President Bush signed a bill Friday to pay for military operations in Iraq after a bitter struggle with Democrats in Congress who sought unsuccessfully to tie the money to U.S. troop withdrawals.
Bush signed the bill into law at the Camp David presidential retreat in Maryland, where he is spending part of the Memorial Day weekend. In announcing the signing, White House spokesman Tony Fratto noted that it came 109 days after Bush sent his emergency spending request to Congress.
Bush had rejected an earlier bill because it contained a timetable for withdrawing troops. However, The New York Times reported Friday night that the Bush administration is working on ideas for cutting U.S. forces in Iraq by as much as half, to roughly 100,000, by mid-2008.
Reframing the mission
The mission Bush set for the U.S. military in January when he ordered it to regain control of Baghdad and Anbar province would also be greatly scaled back and would focus on training Iraqi troops and fighting al-Qaida in Mesopotamia, the paper reported on its Web site.
Proponents of reducing the number of troops and scaling back their mission appear to include Defense Secretary Robert Gates and Secretary of State Condoleezza Rice, the Times reported, as well as generals in the Pentagon and elsewhere who have been skeptical of political progress by Iraq’s government. The top commanders in Iraq, Gen. David H. Petraeus and Lt. Gen. Raymond T. Odierno, have not been involved in the discussions, the paper said. The report cited unidentified administration officials.
No binding benchmarks
While the measure he signed establishes political goals for the Iraqi government and ties U.S. reconstruction aid to so-called benchmarks, Bush retains authority over the funds regardless of how the government in Baghdad performs.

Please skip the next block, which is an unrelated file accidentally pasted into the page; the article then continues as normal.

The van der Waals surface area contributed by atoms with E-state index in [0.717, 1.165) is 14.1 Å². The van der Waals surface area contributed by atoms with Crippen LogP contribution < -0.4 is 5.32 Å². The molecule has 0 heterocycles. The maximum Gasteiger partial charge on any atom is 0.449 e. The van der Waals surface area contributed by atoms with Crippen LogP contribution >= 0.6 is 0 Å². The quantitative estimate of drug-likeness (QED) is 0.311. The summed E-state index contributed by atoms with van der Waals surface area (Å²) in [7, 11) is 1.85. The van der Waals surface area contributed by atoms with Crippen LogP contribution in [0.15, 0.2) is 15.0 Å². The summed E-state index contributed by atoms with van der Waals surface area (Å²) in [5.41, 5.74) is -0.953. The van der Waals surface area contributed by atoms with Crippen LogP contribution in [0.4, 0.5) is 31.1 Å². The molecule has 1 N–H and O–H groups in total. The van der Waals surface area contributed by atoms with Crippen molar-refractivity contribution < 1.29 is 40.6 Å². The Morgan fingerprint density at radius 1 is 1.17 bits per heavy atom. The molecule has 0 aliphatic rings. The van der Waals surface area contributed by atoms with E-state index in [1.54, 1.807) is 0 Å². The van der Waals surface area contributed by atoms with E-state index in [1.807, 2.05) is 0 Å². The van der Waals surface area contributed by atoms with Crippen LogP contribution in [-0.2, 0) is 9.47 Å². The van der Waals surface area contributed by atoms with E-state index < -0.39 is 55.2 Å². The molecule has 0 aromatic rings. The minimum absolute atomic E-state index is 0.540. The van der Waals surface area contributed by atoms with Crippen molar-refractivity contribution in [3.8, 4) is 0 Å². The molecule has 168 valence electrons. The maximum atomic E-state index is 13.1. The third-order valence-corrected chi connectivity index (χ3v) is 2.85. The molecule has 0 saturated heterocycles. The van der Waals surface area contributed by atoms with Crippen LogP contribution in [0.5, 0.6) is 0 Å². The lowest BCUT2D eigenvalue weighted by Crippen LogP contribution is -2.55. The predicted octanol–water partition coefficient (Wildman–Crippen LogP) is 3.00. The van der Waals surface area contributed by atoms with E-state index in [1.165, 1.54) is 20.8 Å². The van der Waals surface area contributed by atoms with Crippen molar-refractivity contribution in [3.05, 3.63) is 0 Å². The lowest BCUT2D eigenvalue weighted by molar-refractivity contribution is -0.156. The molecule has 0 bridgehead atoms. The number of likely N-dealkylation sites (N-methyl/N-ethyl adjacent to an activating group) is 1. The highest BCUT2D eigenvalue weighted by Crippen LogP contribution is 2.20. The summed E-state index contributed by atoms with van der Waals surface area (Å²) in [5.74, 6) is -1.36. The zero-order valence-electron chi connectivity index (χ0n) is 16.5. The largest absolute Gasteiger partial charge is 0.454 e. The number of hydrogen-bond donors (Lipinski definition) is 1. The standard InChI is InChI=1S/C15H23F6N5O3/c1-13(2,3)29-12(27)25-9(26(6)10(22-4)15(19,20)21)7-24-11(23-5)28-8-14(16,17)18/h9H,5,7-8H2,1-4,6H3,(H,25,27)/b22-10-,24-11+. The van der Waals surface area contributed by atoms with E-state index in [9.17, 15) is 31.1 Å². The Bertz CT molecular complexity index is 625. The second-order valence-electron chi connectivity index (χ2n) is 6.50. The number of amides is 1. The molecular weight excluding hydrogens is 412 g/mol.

“Rather than mandate arbitrary timetables for troop withdrawals or micromanage our military commanders, this legislation enables our servicemen and women to follow the judgment of commanders on the ground,” Bush said in a statement.
“This important bill also provides a clear roadmap to help the Iraqis secure their country and strengthen their young democracy,” he said. “Iraqis need to demonstrate measurable progress on a series of benchmarks for improved security, political reconciliation and governance. These tasks will be difficult for this young democracy, but we are confident they will continue to make progress on the goals they have set for themselves.”
Democrats say tide is turning
The president’s signature on this measure, however, doesn’t end debate on Capitol Hill over the administration’s war policy — a dispute that will heat up again this fall.
“I think the president’s policy is going to begin to unravel now,” said House Speaker Nancy Pelosi, who expressed disappointment that the bill did not force an end to U.S. participation in the conflict.
Democrats say the drive to bring U.S. troops home is far from over.
“We’re going to keep coming back and coming back,” said Rep. Rahm Emanuel of Illinois, chairman of the Democratic caucus.
Senate Republican leader Mitch McConnell predicted a change, and said Bush would show the way.